COVID-19 is a respiratory disease that is caused by a virus of the coronavirus family. Other kinds of viruses from this coronavirus family have long been known to cause illnesses such as the common cold.
COVID-19 is a new disease and its symptoms can range from mild to severe. Common symptoms of this disease are cough, fever, and shortness of breath.
This novel virus was discovered in December 2019 and is quickly spreading around the world. Information about this disease is constantly changing as researchers and doctors learn more about it every day.
How serious is COVID-19?
COVID-19 does not affect everyone in the same way. Since the disease is so new, there is limited information to help us predict how it will affect people. So far we know that some people can have mild symptoms, while others get very ill and need to be admitted to the hospital. Many people have died of COVID-19.
Who is at the most risk of COVID19?
Current data from the CDC show that children do not seem at higher than normal risk of COVID-19.
- Adults over 65 years old
- People who live in a nursing home or a long-term care facility
- People of all ages who have serious medical conditions that increase their risk, including
- Diabetes (especially if poorly controlled)
- High blood pressure (especially if poorly controlled)
- Kidney diseases on dialysis
- Severe obesity (BMI above 40)
- Liver disease
- Immune system suppression, including
- People who receive cancer treatment
- Poorly controlled HIV and AIDS
- Cigarette smoking
- Organ or bone marrow transplant recipients
Is COVID-19 milder in children than in adults?
The symptoms mentioned above of cough, fever, shortness of breath as the hallmark of COVID-19 can be seen in children as well. However, early research suggests that these symptoms occur less often in children than in adults. This is why you may have heard that a child may have COVID-19 and have very little symptoms, but if they pass on the virus to an adult, the adult is more likely to have more severe disease.
Also, fewer children than adults have needed to be admitted to the hospital due to COVID-19. Severe disease is possible is children, mostly in infants (under age 1).
How to protect your family from COVID-19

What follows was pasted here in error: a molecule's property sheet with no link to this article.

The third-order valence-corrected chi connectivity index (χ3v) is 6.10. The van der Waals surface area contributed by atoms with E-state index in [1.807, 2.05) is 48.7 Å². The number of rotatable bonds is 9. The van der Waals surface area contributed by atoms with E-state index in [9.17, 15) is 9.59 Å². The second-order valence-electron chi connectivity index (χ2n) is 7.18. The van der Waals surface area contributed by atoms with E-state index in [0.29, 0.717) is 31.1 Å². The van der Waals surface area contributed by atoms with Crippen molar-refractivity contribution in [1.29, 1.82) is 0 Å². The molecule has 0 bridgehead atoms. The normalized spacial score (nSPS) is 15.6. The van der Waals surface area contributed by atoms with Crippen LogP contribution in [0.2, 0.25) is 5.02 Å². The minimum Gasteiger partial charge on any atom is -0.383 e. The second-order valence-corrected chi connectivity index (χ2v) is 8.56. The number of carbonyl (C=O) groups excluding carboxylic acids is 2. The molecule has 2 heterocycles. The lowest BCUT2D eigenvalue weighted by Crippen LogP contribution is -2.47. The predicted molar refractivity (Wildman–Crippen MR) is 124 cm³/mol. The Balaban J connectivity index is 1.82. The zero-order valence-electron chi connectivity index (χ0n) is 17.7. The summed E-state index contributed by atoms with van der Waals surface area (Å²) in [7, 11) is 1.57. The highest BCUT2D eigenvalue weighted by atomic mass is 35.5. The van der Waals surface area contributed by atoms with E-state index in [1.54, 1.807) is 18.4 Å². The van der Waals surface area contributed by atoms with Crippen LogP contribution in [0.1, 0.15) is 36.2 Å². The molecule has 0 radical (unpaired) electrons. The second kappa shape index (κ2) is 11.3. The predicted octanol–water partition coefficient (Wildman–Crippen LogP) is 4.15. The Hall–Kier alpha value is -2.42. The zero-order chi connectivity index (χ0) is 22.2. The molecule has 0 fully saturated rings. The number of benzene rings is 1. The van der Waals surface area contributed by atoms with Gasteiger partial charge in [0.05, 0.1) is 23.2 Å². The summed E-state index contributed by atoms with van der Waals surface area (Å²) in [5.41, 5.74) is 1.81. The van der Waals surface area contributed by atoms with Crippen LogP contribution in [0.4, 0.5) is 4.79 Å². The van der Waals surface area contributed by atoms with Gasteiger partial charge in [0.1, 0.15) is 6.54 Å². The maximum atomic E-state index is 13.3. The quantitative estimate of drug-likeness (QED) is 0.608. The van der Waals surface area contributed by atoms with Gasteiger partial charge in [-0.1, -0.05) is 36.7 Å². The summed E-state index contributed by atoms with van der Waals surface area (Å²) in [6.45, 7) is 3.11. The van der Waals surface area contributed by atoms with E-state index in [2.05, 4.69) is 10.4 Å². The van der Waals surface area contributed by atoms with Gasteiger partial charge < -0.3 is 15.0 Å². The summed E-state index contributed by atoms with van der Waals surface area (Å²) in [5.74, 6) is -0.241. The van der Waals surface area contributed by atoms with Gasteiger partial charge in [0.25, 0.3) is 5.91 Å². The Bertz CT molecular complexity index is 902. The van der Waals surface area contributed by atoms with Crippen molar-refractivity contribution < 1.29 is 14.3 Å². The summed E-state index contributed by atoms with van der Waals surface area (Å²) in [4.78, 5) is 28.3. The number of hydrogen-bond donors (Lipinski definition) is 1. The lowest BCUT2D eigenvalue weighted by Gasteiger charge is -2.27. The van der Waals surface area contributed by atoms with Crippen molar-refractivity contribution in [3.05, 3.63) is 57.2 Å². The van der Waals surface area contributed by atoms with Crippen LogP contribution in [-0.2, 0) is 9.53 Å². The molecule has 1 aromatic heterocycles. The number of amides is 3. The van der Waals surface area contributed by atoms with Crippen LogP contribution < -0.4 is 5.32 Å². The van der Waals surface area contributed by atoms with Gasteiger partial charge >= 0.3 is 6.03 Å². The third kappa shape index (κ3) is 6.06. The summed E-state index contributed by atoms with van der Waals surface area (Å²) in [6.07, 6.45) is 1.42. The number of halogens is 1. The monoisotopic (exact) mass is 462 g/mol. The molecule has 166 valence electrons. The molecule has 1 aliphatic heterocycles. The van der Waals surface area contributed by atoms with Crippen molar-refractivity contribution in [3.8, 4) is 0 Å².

There is no vaccine available yet for COVID-19. The best way to prevent illness is to avoid being exposed to the virus.
This virus is spread mainly from person to person. Some studies suggest that COVID-19 may be spread by people who are not showing symptoms. That means that the fact that someone feels okay and looks fine does not mean that it is safe to let our guards down.
- Clean hands often – use soap and water for at least 20 seconds. This is especially important if you have been in a public place, or after blowing your nose, coughing, or sneezing. If soap and water are not available, use hand sanitizer with at least 60% alcohol.
- Practice social distancing – Reduce or if possible avoid contact with others. Stay home. Avoid groups. If you need to go out to an essential errand like grocery shopping, keep your distance from others and wear a face mask.
- Cover your face if you must go out – If you don’t have a facemask available, you can use a homemade cloth face covering. If anyone who must go out to the store covers their nose and mouth, it can help slow the spread of the virus by people who have it but don’t know if because they feel well.
- Teach children to sneeze and cough into disposable tissues – and throw them away correctly every time. Also: teach them to wash their hands thoroughly every time they cough or sneeze or blow their nose.
- Disinfect your home – continue your household cleaning and disinfection routine as usual. Read more about disinfection from the AAP.
- Avoid touching your face – and teach your children to do the same!
If your child has been exposed to COVID-19, or they have symptoms that otherwise concern you, call your child’s pediatrician.